The former foreign minister of Cyprus, Nikos Christodoulides, was on Sunday elected president of the EU member state on the divided Mediterranean island.
The seasoned politician gained 51.97 percent of the vote in a run-off, beating communist-backed career diplomat Andreas Mavroyiannis who took 48.03 percent.
Widely tapped as a favourite even before last Sunday's first round, he is seen as an independent backed by centrist parties that take a tough line on moribund UN-backed talks on ending the island's decades-old division.
His candidature sparked a schism within the conservative ruling DISY party, whose candidate Averof Neofytou was booted out of the race after coming in third place in the initial round -- a first in the party's history.
It is the first time a president has been elected without the support of the two largest parties, DISY and the communist AKEL. After his victory was announced, Christodoulides said he wanted to meet with the leaders of both.
"The need to form a government of broad social acceptance was not a pre-election slogan, it was something that we will implement in practice", Christodoulides said.
- Tough on peace talks -
Christodoulides served as government spokesman then foreign minister under outgoing President Nicos Anastasiades but quit last year to enter the race.
Christodoulides later found himself in the uncomfortable position of wooing votes from DISY, after Neofytou failed to make the run-off.
DISY would usually be expected to urge its supporters to vote against a communist-backed candidate, but Christodoulides is despised by many in the party who see him as putting personal ambition over the interests of the party and the island.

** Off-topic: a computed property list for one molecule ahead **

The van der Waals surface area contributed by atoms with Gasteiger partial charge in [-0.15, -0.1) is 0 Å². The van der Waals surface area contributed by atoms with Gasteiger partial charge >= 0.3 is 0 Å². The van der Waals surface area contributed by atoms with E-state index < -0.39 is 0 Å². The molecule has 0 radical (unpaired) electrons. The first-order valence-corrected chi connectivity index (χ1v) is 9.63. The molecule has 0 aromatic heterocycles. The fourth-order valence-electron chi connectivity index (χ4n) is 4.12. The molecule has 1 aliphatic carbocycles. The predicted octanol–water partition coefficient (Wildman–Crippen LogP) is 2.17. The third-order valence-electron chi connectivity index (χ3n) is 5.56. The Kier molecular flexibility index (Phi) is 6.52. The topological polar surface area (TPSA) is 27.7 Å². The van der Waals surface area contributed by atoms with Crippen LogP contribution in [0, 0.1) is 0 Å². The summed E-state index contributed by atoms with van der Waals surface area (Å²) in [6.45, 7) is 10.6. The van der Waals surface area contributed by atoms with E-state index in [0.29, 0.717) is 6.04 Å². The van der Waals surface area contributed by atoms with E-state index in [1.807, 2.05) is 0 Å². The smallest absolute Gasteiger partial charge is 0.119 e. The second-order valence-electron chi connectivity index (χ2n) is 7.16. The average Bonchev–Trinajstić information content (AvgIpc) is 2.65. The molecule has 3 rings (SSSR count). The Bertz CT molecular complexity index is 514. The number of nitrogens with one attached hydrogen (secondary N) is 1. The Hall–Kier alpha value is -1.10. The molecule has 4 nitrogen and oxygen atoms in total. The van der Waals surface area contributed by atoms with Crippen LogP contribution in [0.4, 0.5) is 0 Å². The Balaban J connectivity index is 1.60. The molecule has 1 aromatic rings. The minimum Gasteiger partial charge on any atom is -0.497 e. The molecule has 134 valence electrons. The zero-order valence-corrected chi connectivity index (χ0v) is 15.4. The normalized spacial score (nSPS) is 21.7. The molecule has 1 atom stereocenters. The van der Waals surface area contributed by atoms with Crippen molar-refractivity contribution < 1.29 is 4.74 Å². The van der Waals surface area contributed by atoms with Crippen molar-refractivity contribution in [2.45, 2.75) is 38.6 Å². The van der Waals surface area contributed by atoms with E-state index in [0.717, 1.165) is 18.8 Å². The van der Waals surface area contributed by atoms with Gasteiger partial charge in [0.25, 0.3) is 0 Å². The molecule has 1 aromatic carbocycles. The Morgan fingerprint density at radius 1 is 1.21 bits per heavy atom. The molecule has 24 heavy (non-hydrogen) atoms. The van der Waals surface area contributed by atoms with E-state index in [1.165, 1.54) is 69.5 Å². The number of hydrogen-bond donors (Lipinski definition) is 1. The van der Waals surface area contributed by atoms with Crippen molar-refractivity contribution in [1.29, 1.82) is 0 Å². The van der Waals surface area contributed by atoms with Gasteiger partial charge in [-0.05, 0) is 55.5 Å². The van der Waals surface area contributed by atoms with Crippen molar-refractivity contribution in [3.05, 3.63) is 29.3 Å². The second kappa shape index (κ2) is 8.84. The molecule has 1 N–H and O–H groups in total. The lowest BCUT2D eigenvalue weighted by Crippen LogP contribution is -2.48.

With a doctorate in political science from the University of Athens, the career politician has also studied in Malta and New York.
He launched his diplomatic career in 1999, climbing up the ranks until he became foreign minister in 2018.
He previously considered that the main problems facing the electorate were "the cost of living and housing, immigration and the Cyprus problem", referring to the island's division.
Talks have been in deep freeze since 2017 to resolve the division that resulted from Turkey's 1974 invasion and occupation of the northern third of the island in response to a Greek-sponsored coup.
Christodoulides has long taken a hawkish stance on the talks.
He has moreover said he is open to forming alliances with extreme-right parties such as ELAM, ultra-nationalists who came in fourth place with six percent of the vote.
- Tackling corruption -
Christodoulides has also vowed a "zero-tolerance" approach to corruption as the island continues to deal with the fall-out from a cash-for-passports scandal that plagued the previous administration.
Despite having been foreign minister in that cabinet, he managed to escape untainted by the scandal.
He ruffled feathers in September 2020 by blocking a European Union plan to sanction Belarus, saying Cyprus would only agree if the bloc also sanctioned Turkey.
The former foreign minister also failed to take a clear stance on sanctions against Russia over its invasion of Ukraine in February 2022, earning him criticism for what some labelled a pro-Moscow position.
Cyprus has for decades been home to a sizeable population of Russians.
Another key issue that Christodoulides has vowed to tackle is the topic of immigration on the island, where six percent of the 915,000 people living in the south are asylum seekers.
Cyprus is second only to Austria across the EU in terms of first-time asylum seekers relative to the population.
The new president has vowed faster processing times for asylum applications, with a target of 3,000 cases per month.